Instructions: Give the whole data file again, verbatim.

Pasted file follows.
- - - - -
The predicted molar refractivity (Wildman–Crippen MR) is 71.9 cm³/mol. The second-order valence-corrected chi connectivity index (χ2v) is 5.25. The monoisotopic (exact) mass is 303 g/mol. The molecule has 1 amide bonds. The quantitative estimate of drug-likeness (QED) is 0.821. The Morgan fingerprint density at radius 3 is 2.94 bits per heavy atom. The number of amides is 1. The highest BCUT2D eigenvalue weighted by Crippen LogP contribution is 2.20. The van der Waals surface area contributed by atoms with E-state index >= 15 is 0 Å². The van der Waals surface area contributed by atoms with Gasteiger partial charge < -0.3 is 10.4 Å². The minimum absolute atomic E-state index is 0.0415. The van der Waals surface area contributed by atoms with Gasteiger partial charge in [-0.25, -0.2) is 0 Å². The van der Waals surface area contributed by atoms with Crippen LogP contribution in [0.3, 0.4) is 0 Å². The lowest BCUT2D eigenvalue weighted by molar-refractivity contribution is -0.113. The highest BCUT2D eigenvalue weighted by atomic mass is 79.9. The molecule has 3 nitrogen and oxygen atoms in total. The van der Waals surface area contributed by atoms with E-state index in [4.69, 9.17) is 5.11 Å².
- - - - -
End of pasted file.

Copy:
The predicted molar refractivity (Wildman–Crippen MR) is 71.9 cm³/mol. The second-order valence-corrected chi connectivity index (χ2v) is 5.25. The monoisotopic (exact) mass is 303 g/mol. The molecule has 1 amide bonds. The quantitative estimate of drug-likeness (QED) is 0.821. The Morgan fingerprint density at radius 3 is 2.94 bits per heavy atom. The number of amides is 1. The highest BCUT2D eigenvalue weighted by Crippen LogP contribution is 2.20. The van der Waals surface area contributed by atoms with E-state index >= 15 is 0 Å². The van der Waals surface area contributed by atoms with Gasteiger partial charge < -0.3 is 10.4 Å². The minimum absolute atomic E-state index is 0.0415. The van der Waals surface area contributed by atoms with Gasteiger partial charge in [-0.25, -0.2) is 0 Å². The van der Waals surface area contributed by atoms with Crippen LogP contribution in [0.3, 0.4) is 0 Å². The lowest BCUT2D eigenvalue weighted by molar-refractivity contribution is -0.113. The highest BCUT2D eigenvalue weighted by atomic mass is 79.9. The molecule has 3 nitrogen and oxygen atoms in total. The van der Waals surface area contributed by atoms with E-state index in [4.69, 9.17) is 5.11 Å².